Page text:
Profuse blossoms on 2013 fruit trees

Profuse blossoms on 2013 fruit trees

There’s good news and bad news about the amazingly full blossoms you are noticing this year on crabapple trees and other fruit trees.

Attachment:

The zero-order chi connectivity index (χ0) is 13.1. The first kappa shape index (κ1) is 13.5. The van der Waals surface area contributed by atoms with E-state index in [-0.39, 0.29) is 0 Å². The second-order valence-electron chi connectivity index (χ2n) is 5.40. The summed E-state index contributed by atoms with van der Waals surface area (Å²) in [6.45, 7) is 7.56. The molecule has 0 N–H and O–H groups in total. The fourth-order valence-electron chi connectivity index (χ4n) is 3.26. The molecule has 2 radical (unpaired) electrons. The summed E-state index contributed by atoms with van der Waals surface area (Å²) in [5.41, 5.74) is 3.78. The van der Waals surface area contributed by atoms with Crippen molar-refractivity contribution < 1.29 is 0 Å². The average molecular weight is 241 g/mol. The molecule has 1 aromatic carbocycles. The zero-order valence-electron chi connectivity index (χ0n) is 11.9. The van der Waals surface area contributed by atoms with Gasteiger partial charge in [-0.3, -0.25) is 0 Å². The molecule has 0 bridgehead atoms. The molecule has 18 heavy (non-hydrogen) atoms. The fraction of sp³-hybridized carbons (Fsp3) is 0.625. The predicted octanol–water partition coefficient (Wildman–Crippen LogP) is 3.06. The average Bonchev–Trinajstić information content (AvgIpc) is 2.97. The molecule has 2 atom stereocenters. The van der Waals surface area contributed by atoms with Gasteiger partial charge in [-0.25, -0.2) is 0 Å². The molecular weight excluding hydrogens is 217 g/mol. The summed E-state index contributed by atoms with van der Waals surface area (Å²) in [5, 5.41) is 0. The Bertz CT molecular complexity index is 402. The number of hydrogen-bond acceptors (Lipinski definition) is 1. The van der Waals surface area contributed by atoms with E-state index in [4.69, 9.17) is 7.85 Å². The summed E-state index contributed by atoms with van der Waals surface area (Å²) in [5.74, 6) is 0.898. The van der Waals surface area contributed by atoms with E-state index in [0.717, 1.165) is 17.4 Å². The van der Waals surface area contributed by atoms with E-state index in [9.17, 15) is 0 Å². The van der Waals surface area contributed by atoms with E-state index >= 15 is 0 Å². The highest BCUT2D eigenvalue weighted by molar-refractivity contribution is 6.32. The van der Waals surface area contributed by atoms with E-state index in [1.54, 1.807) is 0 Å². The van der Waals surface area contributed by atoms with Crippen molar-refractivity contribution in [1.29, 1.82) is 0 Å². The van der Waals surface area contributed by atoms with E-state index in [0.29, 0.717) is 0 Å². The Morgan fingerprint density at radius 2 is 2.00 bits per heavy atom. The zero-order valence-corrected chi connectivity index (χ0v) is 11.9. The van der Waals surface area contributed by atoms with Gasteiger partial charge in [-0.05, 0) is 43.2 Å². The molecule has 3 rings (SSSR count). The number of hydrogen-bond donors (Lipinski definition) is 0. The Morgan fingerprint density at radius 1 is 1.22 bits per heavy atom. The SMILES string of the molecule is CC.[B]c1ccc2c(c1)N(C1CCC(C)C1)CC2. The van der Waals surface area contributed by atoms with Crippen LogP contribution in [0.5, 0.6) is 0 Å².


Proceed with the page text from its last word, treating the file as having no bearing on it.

The good news is that after last year’s sustained cold damage to their blossoms (which killed the apple crop from IL to NY], the trees seemed to cope by becoming ultra-productive in flowering this year. Therefore, states like Michigan, which experienced 27 degrees on May 13th, had their blossoms badly damaged but will likely still have a bountiful fruit crop, although growers in a few local communities where it stayed cold for hours probably got wiped out. Along with fruit growers, other types of nursery crops took a hit. For example, today I went to buy some lemon thyme at Pasquesi’s Garden Center in Lake Bluff, IL, and was surprised that there was not one thyme plant of any kind to be found. Why? Because Pasquesi’s Michigan-based herb supplier had put its herbs outside and the frost burned them up. They have to start slips all over again. So please be patient, customers! P.S. Doesn’t it make you frantic and sad to visit Home Depot in April and see them putting basil and hibiscus, among other tender plants, outside just so that they can get killed by cold? ##